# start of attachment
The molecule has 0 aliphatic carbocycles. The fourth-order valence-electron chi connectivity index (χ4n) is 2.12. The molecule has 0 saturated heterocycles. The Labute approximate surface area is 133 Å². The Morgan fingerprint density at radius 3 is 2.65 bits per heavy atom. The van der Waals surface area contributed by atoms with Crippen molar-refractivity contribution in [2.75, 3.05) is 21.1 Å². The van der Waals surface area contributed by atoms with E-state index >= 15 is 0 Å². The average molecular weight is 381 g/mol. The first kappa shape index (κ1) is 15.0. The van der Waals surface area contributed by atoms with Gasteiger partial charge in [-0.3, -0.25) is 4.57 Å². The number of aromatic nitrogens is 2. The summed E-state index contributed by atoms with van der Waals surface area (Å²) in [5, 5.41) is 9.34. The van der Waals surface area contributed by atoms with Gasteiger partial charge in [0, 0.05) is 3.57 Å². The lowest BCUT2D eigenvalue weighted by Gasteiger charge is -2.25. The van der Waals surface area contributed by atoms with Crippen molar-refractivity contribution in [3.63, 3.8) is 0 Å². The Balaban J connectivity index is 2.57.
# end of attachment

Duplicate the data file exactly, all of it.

The molecule has 0 aliphatic carbocycles. The fourth-order valence-electron chi connectivity index (χ4n) is 2.12. The molecule has 0 saturated heterocycles. The Labute approximate surface area is 133 Å². The Morgan fingerprint density at radius 3 is 2.65 bits per heavy atom. The van der Waals surface area contributed by atoms with Crippen molar-refractivity contribution in [2.75, 3.05) is 21.1 Å². The van der Waals surface area contributed by atoms with E-state index >= 15 is 0 Å². The average molecular weight is 381 g/mol. The first kappa shape index (κ1) is 15.0. The van der Waals surface area contributed by atoms with Gasteiger partial charge in [-0.3, -0.25) is 4.57 Å². The number of aromatic nitrogens is 2. The summed E-state index contributed by atoms with van der Waals surface area (Å²) in [5, 5.41) is 9.34. The van der Waals surface area contributed by atoms with Gasteiger partial charge in [0, 0.05) is 3.57 Å². The lowest BCUT2D eigenvalue weighted by Gasteiger charge is -2.25. The van der Waals surface area contributed by atoms with Crippen molar-refractivity contribution in [3.63, 3.8) is 0 Å². The Balaban J connectivity index is 2.57.